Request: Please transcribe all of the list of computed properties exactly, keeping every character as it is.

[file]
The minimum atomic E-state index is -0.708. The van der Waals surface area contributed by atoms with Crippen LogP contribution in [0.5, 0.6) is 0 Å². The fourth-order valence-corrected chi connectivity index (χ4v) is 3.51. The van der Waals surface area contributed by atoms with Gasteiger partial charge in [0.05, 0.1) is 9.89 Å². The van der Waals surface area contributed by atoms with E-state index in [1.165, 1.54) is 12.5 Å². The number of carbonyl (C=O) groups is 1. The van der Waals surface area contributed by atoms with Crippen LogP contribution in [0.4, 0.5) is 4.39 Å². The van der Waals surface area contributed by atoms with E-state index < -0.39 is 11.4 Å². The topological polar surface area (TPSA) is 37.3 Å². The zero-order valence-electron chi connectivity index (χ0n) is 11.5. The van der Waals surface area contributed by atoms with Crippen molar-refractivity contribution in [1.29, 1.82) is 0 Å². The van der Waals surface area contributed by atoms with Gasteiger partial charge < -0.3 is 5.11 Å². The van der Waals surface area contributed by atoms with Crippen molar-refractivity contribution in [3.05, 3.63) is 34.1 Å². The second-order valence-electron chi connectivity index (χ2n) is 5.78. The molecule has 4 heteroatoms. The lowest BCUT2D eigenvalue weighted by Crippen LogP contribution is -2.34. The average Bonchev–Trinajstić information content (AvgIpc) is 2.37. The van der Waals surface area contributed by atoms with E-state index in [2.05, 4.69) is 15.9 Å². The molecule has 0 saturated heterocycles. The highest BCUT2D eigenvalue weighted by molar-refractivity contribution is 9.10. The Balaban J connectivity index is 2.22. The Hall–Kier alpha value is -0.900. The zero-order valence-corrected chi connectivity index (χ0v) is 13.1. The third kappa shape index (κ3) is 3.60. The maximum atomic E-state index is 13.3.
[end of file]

The minimum atomic E-state index is -0.708. The van der Waals surface area contributed by atoms with Crippen LogP contribution in [0.5, 0.6) is 0 Å². The fourth-order valence-corrected chi connectivity index (χ4v) is 3.51. The van der Waals surface area contributed by atoms with Gasteiger partial charge in [0.05, 0.1) is 9.89 Å². The van der Waals surface area contributed by atoms with E-state index in [1.165, 1.54) is 12.5 Å². The number of carbonyl (C=O) groups is 1. The van der Waals surface area contributed by atoms with Crippen LogP contribution in [0.4, 0.5) is 4.39 Å². The van der Waals surface area contributed by atoms with E-state index < -0.39 is 11.4 Å². The topological polar surface area (TPSA) is 37.3 Å². The zero-order valence-electron chi connectivity index (χ0n) is 11.5. The van der Waals surface area contributed by atoms with Crippen molar-refractivity contribution in [1.29, 1.82) is 0 Å². The van der Waals surface area contributed by atoms with Gasteiger partial charge < -0.3 is 5.11 Å². The van der Waals surface area contributed by atoms with Crippen molar-refractivity contribution in [3.05, 3.63) is 34.1 Å². The second-order valence-electron chi connectivity index (χ2n) is 5.78. The molecule has 4 heteroatoms. The lowest BCUT2D eigenvalue weighted by Crippen LogP contribution is -2.34. The average Bonchev–Trinajstić information content (AvgIpc) is 2.37. The van der Waals surface area contributed by atoms with E-state index in [2.05, 4.69) is 15.9 Å². The molecule has 0 saturated heterocycles. The highest BCUT2D eigenvalue weighted by molar-refractivity contribution is 9.10. The Balaban J connectivity index is 2.22. The Hall–Kier alpha value is -0.900. The zero-order valence-corrected chi connectivity index (χ0v) is 13.1. The third kappa shape index (κ3) is 3.60. The maximum atomic E-state index is 13.3.